Containment Redux

The stated goal of the American war in Afghanistan is to prevent Al Qaeda from reobtaining a safe haven there and to “disrupt, dismantle and defeat” the terrorist network.  The US has essentially adopted a new containment strategy for the 21st century.  During the Cold War, the main objective of US foreign policy was to contain the Soviet Union and prevent it from extending its territorial reach, either directly or through proxies.  The aim of containment redux is to confine Al Qaeda’s central leadership to Pakistan.

Whether containment redux will enable the US to disrupt, dismantle and defeat Al Qaeda is dubious.  The strategy will do none of the above in-and-of-itself because Al Qaeda’s headquarters is in Pakistan, not Afghanistan.  Defeating the Taliban insurgency will not eliminate the militant bases across the border.

Drone airstrikes may help disrupt Al Qaeda by killing some of its leaders and forcing others into hiding, and having secure airfields in Afghanistan is critical for such operations, so in that sense subduing the Taliban would indirectly help the US achieve one of its ultimate goals.  But airstrikes alone will not dismantle the organization because individual leaders can be replaced, and they will certainly not defeat Al Qaeda by destroying it or rendering it incapable of carrying out mass-casualty attacks.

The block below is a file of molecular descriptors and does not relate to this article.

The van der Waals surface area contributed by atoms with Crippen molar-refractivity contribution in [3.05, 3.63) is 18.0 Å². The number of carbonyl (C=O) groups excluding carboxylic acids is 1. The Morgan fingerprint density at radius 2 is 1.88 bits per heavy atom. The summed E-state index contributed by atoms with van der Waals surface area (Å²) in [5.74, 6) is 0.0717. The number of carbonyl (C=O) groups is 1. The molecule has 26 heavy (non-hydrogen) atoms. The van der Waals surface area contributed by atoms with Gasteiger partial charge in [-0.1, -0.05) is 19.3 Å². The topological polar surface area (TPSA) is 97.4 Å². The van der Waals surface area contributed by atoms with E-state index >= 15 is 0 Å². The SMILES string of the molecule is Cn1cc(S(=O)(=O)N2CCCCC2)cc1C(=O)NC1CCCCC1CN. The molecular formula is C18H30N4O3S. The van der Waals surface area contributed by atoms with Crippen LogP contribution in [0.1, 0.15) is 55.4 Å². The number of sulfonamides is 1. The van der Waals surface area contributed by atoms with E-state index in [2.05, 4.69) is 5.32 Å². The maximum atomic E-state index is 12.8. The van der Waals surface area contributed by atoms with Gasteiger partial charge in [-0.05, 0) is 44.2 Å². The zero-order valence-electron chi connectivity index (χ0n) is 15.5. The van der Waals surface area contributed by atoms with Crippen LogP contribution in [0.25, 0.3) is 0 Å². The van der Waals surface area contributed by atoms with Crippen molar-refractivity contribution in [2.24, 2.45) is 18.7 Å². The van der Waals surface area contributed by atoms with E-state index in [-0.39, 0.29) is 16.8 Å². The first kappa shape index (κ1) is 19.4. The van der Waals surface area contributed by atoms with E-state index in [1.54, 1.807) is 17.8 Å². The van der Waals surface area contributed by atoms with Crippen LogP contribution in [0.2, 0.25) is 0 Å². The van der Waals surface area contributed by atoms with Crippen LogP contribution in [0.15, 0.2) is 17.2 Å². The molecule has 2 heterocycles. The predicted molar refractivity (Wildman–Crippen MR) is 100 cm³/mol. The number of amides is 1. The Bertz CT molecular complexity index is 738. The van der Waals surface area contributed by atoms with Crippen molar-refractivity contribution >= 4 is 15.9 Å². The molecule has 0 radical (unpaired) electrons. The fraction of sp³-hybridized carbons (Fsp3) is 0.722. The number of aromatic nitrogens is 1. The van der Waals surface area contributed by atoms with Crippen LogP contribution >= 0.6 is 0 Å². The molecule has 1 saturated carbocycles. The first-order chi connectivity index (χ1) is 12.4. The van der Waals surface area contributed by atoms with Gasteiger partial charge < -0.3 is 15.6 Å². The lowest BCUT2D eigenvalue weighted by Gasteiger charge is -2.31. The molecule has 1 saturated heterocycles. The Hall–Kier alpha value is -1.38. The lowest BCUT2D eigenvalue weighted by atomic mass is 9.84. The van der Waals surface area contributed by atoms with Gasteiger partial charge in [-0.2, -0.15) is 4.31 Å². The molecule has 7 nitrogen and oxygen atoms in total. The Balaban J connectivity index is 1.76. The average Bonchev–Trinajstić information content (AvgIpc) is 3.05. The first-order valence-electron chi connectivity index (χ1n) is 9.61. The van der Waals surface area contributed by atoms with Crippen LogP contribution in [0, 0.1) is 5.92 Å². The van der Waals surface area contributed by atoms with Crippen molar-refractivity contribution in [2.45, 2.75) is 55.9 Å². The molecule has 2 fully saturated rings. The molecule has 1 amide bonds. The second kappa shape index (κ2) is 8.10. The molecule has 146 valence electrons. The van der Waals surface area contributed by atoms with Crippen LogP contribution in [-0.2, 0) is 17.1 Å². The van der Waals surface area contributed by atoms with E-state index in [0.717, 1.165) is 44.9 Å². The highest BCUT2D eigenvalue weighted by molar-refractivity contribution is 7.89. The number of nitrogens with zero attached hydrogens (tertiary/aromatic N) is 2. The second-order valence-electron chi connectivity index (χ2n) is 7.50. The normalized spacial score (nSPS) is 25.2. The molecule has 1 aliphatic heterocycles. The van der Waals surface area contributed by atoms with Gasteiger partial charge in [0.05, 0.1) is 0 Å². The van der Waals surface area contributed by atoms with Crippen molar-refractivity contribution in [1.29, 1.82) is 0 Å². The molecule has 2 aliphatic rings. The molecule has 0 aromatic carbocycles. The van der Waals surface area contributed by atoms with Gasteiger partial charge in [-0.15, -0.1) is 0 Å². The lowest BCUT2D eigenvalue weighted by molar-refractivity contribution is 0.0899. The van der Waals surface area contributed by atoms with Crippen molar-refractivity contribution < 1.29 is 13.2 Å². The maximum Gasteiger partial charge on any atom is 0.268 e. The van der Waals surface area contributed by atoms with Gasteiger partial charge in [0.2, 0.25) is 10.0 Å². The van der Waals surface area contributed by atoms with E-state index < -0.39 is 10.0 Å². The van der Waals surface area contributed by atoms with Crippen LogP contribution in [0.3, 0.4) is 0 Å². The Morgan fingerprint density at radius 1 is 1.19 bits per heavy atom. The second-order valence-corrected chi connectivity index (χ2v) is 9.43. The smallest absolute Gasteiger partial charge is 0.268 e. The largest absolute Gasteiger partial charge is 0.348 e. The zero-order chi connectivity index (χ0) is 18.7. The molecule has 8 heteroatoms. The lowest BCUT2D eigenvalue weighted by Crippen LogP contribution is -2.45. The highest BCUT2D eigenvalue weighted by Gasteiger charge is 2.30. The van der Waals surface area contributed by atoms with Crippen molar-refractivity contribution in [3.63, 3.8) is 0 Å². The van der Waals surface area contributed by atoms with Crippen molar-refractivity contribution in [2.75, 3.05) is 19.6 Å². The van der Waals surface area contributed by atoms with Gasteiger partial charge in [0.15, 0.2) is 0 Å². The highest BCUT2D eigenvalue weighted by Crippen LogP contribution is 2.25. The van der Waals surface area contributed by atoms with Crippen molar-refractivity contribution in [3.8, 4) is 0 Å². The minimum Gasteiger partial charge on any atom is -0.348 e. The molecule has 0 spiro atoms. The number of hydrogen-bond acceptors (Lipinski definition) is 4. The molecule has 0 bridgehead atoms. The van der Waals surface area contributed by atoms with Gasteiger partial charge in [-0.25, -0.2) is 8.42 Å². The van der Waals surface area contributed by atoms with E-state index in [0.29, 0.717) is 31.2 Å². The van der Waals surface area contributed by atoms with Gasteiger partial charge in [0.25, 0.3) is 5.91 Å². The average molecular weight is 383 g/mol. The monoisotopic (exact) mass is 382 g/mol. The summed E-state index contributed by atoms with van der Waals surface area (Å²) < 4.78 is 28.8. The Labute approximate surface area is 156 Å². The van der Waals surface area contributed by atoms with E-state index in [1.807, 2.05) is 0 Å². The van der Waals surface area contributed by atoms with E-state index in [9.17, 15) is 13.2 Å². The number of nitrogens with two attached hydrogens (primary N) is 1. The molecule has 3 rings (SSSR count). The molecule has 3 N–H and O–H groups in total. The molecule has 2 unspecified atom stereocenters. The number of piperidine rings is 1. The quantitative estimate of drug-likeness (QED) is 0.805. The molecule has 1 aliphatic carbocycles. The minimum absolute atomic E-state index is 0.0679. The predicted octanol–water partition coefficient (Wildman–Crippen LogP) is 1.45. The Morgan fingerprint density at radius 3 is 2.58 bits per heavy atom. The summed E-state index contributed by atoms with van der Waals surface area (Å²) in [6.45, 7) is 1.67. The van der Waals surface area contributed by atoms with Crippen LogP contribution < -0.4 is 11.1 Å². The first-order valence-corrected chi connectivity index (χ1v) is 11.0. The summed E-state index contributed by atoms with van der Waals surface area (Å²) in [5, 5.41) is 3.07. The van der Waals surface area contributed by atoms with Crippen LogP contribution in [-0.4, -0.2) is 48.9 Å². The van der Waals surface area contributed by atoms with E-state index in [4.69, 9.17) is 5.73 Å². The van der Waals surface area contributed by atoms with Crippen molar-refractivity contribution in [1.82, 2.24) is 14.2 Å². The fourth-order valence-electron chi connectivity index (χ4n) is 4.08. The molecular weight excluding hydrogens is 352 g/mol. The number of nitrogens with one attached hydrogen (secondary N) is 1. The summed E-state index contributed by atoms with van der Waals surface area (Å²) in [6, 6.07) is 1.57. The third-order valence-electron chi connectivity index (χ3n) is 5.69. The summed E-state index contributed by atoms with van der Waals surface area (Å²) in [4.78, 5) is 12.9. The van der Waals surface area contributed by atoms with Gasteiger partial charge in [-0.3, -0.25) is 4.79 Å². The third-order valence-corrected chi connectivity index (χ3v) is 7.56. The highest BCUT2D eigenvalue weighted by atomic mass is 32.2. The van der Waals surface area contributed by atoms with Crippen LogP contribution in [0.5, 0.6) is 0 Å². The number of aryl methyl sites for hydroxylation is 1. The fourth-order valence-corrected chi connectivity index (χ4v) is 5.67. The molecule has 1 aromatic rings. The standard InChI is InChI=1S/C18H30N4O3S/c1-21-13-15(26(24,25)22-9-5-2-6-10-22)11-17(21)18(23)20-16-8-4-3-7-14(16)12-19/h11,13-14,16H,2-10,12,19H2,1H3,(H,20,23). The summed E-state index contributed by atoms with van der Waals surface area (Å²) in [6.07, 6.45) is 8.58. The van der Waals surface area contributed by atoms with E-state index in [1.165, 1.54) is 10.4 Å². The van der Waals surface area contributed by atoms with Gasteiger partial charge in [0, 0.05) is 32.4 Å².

To dismantle and defeat Al Qaeda’s central apparatus, the US will have to persuade the Pakistani government to conquer the tribal areas in Pakistan and move against Al Qaeda leaders who are reportedly hiding in Quetta, or invade the area with American military forces.  The administration is incapable of doing the former, and it is unwilling to do the latter.

Containment redux may serve America’s national security interests, but policymakers should recognize the limits of what that strategy can achieve.  More direct military action in Pakistan will be required to achieve the administration’s counterterrorism  objectives, but the risks of escalation, including destabilizing Pakistan, a nuclear-armed state, may not be worth taking.

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